Visiting Cardinal Ribat brings urgent climate change message from South Pacific

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Cardinal Ribat leads the Archdiocese of Port Moresby, the largest of 19 dioceses that serve Papua New Guinea. Every day he says he encounters families who are losing their livelihood or even their home to the effects of rising sea levels in their island community. Climate change is not a concept or a debatable point in Cardinal Ribat’s part of the world.


 “We’re not waiting for it,” he says. “It has come. It’s affecting us now. Our homes are disappearing.”
 Cardinal Ribat visited the Diocese as part of a 10-day visit to the United States in late March and early April. He celebrated Mass and gave talks at St. Theresa School, Our Lady of Solitude Parish in Palm Springs, St. Catherine of Alexandria Parish in Riverside and met with Bishop Barnes and the Diocesan Curia at the Pastoral Center. A member of the Missionaries of the Sacred Heart, Cardinal Ribat has a connection to the Diocese through the many priests from that religious order that are in ministry here.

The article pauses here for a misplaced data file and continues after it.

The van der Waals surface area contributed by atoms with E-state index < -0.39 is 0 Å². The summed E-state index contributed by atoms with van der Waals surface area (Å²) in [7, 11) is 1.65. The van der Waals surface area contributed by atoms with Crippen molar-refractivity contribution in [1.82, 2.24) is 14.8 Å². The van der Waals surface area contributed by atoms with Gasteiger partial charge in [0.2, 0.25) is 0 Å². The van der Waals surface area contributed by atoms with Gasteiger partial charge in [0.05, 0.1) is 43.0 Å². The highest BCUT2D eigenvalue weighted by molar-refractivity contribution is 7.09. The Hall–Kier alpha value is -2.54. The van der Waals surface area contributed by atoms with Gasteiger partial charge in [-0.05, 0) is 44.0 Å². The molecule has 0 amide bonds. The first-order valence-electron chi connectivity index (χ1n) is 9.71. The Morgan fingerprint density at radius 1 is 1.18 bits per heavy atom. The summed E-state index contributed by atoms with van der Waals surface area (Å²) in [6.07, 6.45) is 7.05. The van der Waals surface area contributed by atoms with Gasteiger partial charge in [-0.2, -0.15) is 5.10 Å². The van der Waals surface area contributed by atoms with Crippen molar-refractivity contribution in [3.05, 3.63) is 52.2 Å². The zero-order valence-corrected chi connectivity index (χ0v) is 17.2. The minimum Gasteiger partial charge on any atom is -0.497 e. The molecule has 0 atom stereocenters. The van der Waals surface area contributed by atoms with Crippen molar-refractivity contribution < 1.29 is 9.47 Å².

The people of the Diocese were responsive to his urgent message about the effect of climate change on his diocese, Cardinal Ribat said, specifically recalling the reaction of a young student at St. Theresa School.
 “One girl raised her hand and said, ‘is there anything we can do?’ ” he said. “There’s a sense of compassion and wanting to do something.”
 In his travels, which also included stops in Pennsylvania and at Georgetown University for a conference, Cardinal Ribat is advocating adherence to the terms of the Paris Climate Agreement, specifically a 1.5 percent reduction in carbon emissions. The United States was initially part of the Paris Agreement but withdrew from it in 2017.
 He believes there is a direct relationship between manmade carbon emissions and rising sea levels in the South Pacific. Sea levels in Papua New Guinea are rising four times faster than the world average. Compounding this problem, says Cardinal Ribat, is deep sea bed mining that is taking place there. Marine habitat is being destroyed by this practice as precious jewels and minerals from the sea bed are sought.